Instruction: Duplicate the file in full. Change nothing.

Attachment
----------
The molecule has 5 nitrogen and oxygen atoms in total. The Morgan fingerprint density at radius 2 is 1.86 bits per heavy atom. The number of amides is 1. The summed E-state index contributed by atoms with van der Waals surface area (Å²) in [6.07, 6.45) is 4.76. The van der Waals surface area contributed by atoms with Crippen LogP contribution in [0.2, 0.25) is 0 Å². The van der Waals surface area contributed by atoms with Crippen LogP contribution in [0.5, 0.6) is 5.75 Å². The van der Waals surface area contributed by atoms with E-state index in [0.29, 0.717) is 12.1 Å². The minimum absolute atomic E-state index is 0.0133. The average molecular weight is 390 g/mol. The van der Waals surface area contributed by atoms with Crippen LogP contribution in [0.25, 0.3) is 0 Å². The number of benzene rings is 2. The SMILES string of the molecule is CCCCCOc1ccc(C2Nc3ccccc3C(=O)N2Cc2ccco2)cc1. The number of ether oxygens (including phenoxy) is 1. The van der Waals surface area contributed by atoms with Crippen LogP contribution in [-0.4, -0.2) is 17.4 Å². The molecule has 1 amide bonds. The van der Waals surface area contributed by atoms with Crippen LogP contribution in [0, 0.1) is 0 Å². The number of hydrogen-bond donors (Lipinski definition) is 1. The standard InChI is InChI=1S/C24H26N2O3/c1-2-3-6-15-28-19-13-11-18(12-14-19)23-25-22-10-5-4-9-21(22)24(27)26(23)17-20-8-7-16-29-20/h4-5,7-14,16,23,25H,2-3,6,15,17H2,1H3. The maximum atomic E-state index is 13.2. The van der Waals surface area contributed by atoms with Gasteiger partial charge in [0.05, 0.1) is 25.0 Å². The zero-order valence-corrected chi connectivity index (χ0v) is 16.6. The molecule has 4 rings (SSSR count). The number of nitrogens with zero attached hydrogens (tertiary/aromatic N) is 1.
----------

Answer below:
The molecule has 5 nitrogen and oxygen atoms in total. The Morgan fingerprint density at radius 2 is 1.86 bits per heavy atom. The number of amides is 1. The summed E-state index contributed by atoms with van der Waals surface area (Å²) in [6.07, 6.45) is 4.76. The van der Waals surface area contributed by atoms with Crippen LogP contribution in [0.2, 0.25) is 0 Å². The van der Waals surface area contributed by atoms with Crippen LogP contribution in [0.5, 0.6) is 5.75 Å². The van der Waals surface area contributed by atoms with E-state index in [0.29, 0.717) is 12.1 Å². The minimum absolute atomic E-state index is 0.0133. The average molecular weight is 390 g/mol. The van der Waals surface area contributed by atoms with Crippen LogP contribution in [0.25, 0.3) is 0 Å². The number of benzene rings is 2. The SMILES string of the molecule is CCCCCOc1ccc(C2Nc3ccccc3C(=O)N2Cc2ccco2)cc1. The number of ether oxygens (including phenoxy) is 1. The van der Waals surface area contributed by atoms with Crippen LogP contribution in [-0.4, -0.2) is 17.4 Å². The molecule has 1 amide bonds. The van der Waals surface area contributed by atoms with Crippen LogP contribution in [0, 0.1) is 0 Å². The number of hydrogen-bond donors (Lipinski definition) is 1. The standard InChI is InChI=1S/C24H26N2O3/c1-2-3-6-15-28-19-13-11-18(12-14-19)23-25-22-10-5-4-9-21(22)24(27)26(23)17-20-8-7-16-29-20/h4-5,7-14,16,23,25H,2-3,6,15,17H2,1H3. The maximum atomic E-state index is 13.2. The van der Waals surface area contributed by atoms with Gasteiger partial charge in [0.05, 0.1) is 25.0 Å². The zero-order valence-corrected chi connectivity index (χ0v) is 16.6. The molecule has 4 rings (SSSR count). The number of nitrogens with zero attached hydrogens (tertiary/aromatic N) is 1.